Teens, in our society, have what might seem to be the perfect relationship with money–plenty of money to spend with few recurring debts or financial responsibilities. Yet it is only a short journey from a that of a free-spending teen world to that of an adult who is legally responsible for his spending. To expect someone who has been spending money freely to make an overnight transition to being a financially savvy adult is unrealistic.
In terms of money management, the teen years are the “calm before the storm.” There is no amount of financial literacy or money talk from mom and dad that can prepare them for the real world of adult money management. As a group, teens are projected to spend almost $209 billion in 2011. What do we know about teen spending?
Teens spend for themselves, first and foremost. The breakdown remains fairly consistent over the years. Teens spend money for their personal wants with 34% for clothing, 22% for entertainment, and 16% for food, generally as a social activity.
Teens were protected during recession. A survey by Seventeen magazine in 2009 revealed that, despite the recession, 75% of teens were receiving the same or more spending money as the previous year. Other reports showed that teens reduced their spending somewhat during the recession but rebounded quickly, increasing their spending in 2010 by 6% to 8%, much to the delight of retailers.
Spending isn’t correlated to employment. Federal Labor Statistics showed the July 2010 unemployment amount 16- to 24- year olds at 19.1%, the highest July rate on record since 1948. So where is the money coming from? Look to their parents who are financing these spending habits, thereby shielding their kids from the realities of the real world, where money comes with obligations (and legal commitments.)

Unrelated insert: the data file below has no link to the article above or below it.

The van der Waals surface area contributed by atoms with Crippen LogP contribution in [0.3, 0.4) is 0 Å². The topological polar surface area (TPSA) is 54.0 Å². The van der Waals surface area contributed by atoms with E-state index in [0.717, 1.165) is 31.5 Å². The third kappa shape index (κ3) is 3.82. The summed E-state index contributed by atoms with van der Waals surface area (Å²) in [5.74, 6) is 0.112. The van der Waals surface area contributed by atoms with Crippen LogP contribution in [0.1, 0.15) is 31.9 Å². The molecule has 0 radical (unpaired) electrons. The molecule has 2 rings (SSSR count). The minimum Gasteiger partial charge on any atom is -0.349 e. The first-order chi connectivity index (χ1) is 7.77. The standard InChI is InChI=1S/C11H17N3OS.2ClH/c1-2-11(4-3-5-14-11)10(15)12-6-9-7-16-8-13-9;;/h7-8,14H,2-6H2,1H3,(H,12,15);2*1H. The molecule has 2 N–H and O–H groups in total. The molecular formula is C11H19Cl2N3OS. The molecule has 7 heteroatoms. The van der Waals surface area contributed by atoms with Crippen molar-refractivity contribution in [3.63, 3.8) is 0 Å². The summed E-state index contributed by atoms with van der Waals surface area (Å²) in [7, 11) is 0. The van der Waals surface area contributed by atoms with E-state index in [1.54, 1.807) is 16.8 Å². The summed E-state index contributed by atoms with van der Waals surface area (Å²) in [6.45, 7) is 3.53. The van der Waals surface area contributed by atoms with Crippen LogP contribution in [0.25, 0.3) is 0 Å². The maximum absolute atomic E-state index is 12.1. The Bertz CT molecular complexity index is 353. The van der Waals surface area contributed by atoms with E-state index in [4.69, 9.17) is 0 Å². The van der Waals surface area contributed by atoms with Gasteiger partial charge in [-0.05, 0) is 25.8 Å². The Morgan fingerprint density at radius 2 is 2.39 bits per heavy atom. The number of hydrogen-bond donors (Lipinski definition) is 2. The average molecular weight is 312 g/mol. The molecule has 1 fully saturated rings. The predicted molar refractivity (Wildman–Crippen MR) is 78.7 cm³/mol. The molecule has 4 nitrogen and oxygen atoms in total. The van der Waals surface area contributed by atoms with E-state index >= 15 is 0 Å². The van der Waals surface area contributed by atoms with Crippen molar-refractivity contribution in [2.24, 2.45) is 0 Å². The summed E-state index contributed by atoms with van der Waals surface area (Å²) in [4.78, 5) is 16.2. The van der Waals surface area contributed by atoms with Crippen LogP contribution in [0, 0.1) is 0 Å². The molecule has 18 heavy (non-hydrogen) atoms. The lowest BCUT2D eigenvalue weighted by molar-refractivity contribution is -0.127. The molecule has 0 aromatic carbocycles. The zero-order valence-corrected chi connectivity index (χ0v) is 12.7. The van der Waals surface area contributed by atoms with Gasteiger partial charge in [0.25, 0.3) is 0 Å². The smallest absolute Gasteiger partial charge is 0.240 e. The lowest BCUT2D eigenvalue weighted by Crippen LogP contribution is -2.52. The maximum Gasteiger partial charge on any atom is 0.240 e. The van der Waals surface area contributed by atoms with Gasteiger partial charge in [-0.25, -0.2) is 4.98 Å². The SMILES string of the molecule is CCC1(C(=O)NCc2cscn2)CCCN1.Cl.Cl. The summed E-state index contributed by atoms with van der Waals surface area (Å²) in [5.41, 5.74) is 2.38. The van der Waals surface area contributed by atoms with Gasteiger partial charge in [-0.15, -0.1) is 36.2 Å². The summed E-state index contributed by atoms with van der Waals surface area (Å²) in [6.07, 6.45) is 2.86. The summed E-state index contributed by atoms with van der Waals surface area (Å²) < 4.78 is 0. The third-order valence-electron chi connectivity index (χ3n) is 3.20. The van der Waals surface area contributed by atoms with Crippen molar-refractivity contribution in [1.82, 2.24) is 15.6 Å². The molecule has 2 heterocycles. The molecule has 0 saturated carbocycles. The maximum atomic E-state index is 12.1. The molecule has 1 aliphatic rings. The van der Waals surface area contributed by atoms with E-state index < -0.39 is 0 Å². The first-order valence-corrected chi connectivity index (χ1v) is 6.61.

When parents give kids money without responsibility, at any age, kids will develop free-spending habits that will be difficult to break. The most critical years are those last few years before becoming a legal adult—the teen years.
We see that most of a teen’s money is spent on entertainment (movies, music, games), clothing and snack food. We also know that teens, in general, are not spending money on housing, groceries, insurance, or loans. This creates a huge disconnect that guarantees a rough landing for many young adults when the real bills start piling up.
One of your responsibilities as a parent is to guide your kids through a transition to the adult world of money. You can do this by creating a semi-independent stage where your children assume responsibility for more of their own day-to-day expenses, such as school, transportation, and education.
Even though you may be providing most or all of the funding the key is to transfer responsibility to your teen to manage the money for more than personal gratification. In creating such a real-world money situation, The No-Cash Allowance provides a consistent process that children can use to learn money management before they become independent adults.
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